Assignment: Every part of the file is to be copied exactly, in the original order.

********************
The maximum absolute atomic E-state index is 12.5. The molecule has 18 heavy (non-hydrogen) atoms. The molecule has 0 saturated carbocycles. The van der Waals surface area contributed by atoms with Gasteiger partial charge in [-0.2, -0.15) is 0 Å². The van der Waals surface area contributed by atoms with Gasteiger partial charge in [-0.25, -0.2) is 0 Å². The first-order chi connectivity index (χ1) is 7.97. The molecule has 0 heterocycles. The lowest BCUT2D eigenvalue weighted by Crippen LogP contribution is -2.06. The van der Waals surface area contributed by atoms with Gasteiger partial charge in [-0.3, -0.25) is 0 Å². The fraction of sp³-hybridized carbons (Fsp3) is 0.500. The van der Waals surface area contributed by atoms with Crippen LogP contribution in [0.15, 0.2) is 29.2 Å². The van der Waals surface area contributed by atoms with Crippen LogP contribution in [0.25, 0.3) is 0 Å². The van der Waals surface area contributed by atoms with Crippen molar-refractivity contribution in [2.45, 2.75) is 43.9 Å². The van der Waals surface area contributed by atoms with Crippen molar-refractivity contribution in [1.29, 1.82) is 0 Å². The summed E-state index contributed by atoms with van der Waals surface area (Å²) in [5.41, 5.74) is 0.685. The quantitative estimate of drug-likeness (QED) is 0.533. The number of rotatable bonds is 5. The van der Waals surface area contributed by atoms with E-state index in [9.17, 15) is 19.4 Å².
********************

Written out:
The maximum absolute atomic E-state index is 12.5. The molecule has 18 heavy (non-hydrogen) atoms. The molecule has 0 saturated carbocycles. The van der Waals surface area contributed by atoms with Gasteiger partial charge in [-0.2, -0.15) is 0 Å². The van der Waals surface area contributed by atoms with Gasteiger partial charge in [-0.25, -0.2) is 0 Å². The first-order chi connectivity index (χ1) is 7.97. The molecule has 0 heterocycles. The lowest BCUT2D eigenvalue weighted by Crippen LogP contribution is -2.06. The van der Waals surface area contributed by atoms with Gasteiger partial charge in [-0.3, -0.25) is 0 Å². The fraction of sp³-hybridized carbons (Fsp3) is 0.500. The van der Waals surface area contributed by atoms with Crippen LogP contribution in [0.15, 0.2) is 29.2 Å². The van der Waals surface area contributed by atoms with Crippen LogP contribution in [0.25, 0.3) is 0 Å². The van der Waals surface area contributed by atoms with Crippen molar-refractivity contribution in [2.45, 2.75) is 43.9 Å². The van der Waals surface area contributed by atoms with Crippen molar-refractivity contribution in [1.29, 1.82) is 0 Å². The summed E-state index contributed by atoms with van der Waals surface area (Å²) in [5.41, 5.74) is 0.685. The quantitative estimate of drug-likeness (QED) is 0.533. The number of rotatable bonds is 5. The van der Waals surface area contributed by atoms with E-state index in [9.17, 15) is 19.4 Å².